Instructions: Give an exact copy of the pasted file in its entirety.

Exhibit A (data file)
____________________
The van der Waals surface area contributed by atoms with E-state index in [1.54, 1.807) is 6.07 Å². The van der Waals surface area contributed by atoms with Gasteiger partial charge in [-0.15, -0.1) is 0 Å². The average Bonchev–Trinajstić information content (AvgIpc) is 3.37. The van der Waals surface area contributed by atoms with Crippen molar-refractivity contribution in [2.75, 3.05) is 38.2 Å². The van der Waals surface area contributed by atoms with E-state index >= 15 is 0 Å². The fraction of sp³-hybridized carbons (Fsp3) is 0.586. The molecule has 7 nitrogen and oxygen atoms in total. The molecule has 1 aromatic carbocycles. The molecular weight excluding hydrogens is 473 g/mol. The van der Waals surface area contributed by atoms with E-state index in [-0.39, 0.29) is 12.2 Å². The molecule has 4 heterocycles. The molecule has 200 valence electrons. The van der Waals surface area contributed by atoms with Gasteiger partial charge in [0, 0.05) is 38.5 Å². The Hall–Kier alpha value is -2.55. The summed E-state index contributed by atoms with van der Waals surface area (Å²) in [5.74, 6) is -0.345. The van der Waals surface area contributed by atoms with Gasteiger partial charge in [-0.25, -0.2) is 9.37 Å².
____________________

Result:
The van der Waals surface area contributed by atoms with E-state index in [1.54, 1.807) is 6.07 Å². The van der Waals surface area contributed by atoms with Gasteiger partial charge in [-0.15, -0.1) is 0 Å². The average Bonchev–Trinajstić information content (AvgIpc) is 3.37. The van der Waals surface area contributed by atoms with Crippen molar-refractivity contribution in [2.75, 3.05) is 38.2 Å². The van der Waals surface area contributed by atoms with E-state index >= 15 is 0 Å². The fraction of sp³-hybridized carbons (Fsp3) is 0.586. The molecule has 7 nitrogen and oxygen atoms in total. The molecule has 1 aromatic carbocycles. The molecular weight excluding hydrogens is 473 g/mol. The van der Waals surface area contributed by atoms with E-state index in [-0.39, 0.29) is 12.2 Å². The molecule has 4 heterocycles. The molecule has 200 valence electrons. The van der Waals surface area contributed by atoms with Gasteiger partial charge in [0, 0.05) is 38.5 Å². The Hall–Kier alpha value is -2.55. The summed E-state index contributed by atoms with van der Waals surface area (Å²) in [5.74, 6) is -0.345. The van der Waals surface area contributed by atoms with Gasteiger partial charge in [-0.25, -0.2) is 9.37 Å².